Reading both of their posts, I’ve come to a couple of conclusions in conjunction with my own observations. For the most part, the Pagan community does exist in a sort of insular bubble. This bubble has allowed (and continues to allow) us to grow and experience in a fairly safe environment and to develop aspects of language and symbolism and culture. Unfortunately, this bubble has also created a wall that many people feel unable to come out from and from which many others aren’t well prepared to come out from. More so, that wall creates a barrier to communication which might otherwise foster understanding and compassion in both directions. While the bubble is a great resource to have to return to, its not so much a healthy concept to carry around with us for our entire lives.
This means that we need to develop our Pagan elevator speeches and we need to learn to talk with our families and coworkers and acquaintances that have questions about our beliefs in a way that frames the conversation positively and leaves us on the offensive (rather than the defensive). Perhaps this also means we need to consider that one of our skills to develop as Pagans is the ability to effectively communicate with people that aren’t Pagan in a way that fosters understanding and compassion on both “sides”. The Pagan bubble needs to be permeable, but it also needs to be transparent* and accessible.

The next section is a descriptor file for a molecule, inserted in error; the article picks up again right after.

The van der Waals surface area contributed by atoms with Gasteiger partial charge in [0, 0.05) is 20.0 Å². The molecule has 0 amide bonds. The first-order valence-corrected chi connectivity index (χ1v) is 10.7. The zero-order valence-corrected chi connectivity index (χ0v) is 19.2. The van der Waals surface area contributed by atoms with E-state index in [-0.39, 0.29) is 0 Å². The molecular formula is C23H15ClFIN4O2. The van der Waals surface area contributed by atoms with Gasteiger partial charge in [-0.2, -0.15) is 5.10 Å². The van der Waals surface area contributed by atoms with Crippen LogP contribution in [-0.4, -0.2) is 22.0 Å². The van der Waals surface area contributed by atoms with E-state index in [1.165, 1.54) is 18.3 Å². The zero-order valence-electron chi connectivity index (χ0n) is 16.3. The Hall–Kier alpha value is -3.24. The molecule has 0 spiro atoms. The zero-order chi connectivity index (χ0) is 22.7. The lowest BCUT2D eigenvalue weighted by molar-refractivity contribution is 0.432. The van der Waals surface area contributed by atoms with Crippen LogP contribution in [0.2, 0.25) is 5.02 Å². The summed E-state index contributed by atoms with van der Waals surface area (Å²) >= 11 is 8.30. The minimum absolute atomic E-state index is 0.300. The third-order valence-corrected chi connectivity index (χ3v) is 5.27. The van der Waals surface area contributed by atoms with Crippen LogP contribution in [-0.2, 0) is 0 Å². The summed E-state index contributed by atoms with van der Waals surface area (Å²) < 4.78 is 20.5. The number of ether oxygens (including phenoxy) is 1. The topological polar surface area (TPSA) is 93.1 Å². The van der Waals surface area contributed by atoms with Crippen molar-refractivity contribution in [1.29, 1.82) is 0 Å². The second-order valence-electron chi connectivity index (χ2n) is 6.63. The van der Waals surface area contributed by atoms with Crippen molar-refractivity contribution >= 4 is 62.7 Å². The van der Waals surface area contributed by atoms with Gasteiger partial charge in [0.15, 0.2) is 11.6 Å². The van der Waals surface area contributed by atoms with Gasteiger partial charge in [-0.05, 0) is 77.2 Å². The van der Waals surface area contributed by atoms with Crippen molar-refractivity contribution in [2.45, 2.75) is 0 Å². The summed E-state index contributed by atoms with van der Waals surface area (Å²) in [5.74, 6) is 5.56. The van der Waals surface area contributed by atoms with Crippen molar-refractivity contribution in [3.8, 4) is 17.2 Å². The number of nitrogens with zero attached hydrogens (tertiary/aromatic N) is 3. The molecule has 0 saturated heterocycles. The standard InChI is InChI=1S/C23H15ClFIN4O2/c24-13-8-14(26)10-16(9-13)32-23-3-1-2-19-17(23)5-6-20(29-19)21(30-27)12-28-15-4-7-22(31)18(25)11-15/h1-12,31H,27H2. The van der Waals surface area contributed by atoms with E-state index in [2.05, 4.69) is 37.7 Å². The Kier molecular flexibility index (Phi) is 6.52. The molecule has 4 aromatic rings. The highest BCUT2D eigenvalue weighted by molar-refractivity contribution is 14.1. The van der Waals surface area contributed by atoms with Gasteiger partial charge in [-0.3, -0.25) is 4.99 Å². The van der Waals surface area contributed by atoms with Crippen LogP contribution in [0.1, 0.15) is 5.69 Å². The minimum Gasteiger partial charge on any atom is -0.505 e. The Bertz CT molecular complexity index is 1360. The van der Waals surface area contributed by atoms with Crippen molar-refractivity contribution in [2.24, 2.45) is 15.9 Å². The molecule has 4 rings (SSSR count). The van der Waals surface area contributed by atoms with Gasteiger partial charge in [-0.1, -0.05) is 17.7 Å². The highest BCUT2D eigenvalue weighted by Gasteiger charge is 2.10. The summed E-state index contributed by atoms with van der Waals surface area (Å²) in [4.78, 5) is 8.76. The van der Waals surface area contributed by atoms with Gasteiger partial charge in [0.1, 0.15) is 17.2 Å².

The public should be able to see us, to be able to talk to us…and to do that, we need people that are present outside the bubble. We don’t need more Pagans (though that would be cool), we need more everyday people that are Pagan and actively engaging the the big wide world as people that happen to be Pagan out loud–construction workers and doctors and lawyers and teachers and soldiers and plumbers and secretaries and whatever. We don’t need more authors and speakers, we need more people that speak up with their families and in their communities. When fear keeps us in the closet, we lose an en everyday example of a person that happens to be Pagan–and actions speak louder than words.